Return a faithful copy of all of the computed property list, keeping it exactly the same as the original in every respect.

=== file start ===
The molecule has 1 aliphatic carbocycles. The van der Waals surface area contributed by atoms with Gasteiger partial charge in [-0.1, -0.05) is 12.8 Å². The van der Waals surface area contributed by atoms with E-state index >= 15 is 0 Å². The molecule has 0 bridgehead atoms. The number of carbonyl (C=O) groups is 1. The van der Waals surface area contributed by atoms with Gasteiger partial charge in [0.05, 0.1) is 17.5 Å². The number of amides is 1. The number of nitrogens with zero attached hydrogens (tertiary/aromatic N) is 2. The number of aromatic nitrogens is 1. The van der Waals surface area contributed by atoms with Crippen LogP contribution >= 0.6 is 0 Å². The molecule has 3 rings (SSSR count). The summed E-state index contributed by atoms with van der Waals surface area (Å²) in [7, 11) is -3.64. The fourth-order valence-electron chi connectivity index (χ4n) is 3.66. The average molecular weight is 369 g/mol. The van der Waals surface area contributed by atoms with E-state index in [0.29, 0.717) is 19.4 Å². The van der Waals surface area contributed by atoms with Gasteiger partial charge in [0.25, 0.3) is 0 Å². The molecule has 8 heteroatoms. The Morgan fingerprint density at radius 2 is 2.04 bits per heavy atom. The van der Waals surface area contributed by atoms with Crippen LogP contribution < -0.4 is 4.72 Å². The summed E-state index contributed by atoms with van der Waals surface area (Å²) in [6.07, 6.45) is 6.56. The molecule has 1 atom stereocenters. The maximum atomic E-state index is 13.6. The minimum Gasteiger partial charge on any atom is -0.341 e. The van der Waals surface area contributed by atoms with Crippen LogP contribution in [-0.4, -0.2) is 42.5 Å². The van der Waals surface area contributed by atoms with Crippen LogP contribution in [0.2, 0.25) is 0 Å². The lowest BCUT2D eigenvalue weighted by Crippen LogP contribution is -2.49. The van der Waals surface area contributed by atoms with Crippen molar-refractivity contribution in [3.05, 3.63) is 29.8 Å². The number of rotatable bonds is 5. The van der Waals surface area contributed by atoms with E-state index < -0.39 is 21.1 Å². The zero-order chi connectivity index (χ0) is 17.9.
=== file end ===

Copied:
The molecule has 1 aliphatic carbocycles. The van der Waals surface area contributed by atoms with Gasteiger partial charge in [-0.1, -0.05) is 12.8 Å². The van der Waals surface area contributed by atoms with E-state index >= 15 is 0 Å². The molecule has 0 bridgehead atoms. The number of carbonyl (C=O) groups is 1. The van der Waals surface area contributed by atoms with Gasteiger partial charge in [0.05, 0.1) is 17.5 Å². The number of amides is 1. The number of nitrogens with zero attached hydrogens (tertiary/aromatic N) is 2. The number of aromatic nitrogens is 1. The van der Waals surface area contributed by atoms with Crippen LogP contribution >= 0.6 is 0 Å². The molecule has 3 rings (SSSR count). The summed E-state index contributed by atoms with van der Waals surface area (Å²) in [7, 11) is -3.64. The fourth-order valence-electron chi connectivity index (χ4n) is 3.66. The average molecular weight is 369 g/mol. The van der Waals surface area contributed by atoms with E-state index in [0.29, 0.717) is 19.4 Å². The van der Waals surface area contributed by atoms with Gasteiger partial charge in [0.25, 0.3) is 0 Å². The molecule has 8 heteroatoms. The Morgan fingerprint density at radius 2 is 2.04 bits per heavy atom. The van der Waals surface area contributed by atoms with Crippen LogP contribution < -0.4 is 4.72 Å². The summed E-state index contributed by atoms with van der Waals surface area (Å²) in [6.07, 6.45) is 6.56. The molecule has 1 atom stereocenters. The maximum atomic E-state index is 13.6. The minimum Gasteiger partial charge on any atom is -0.341 e. The van der Waals surface area contributed by atoms with Crippen LogP contribution in [-0.4, -0.2) is 42.5 Å². The van der Waals surface area contributed by atoms with Crippen LogP contribution in [0.2, 0.25) is 0 Å². The lowest BCUT2D eigenvalue weighted by Crippen LogP contribution is -2.49. The van der Waals surface area contributed by atoms with Crippen molar-refractivity contribution in [3.05, 3.63) is 29.8 Å². The number of rotatable bonds is 5. The van der Waals surface area contributed by atoms with E-state index < -0.39 is 21.1 Å². The zero-order chi connectivity index (χ0) is 17.9.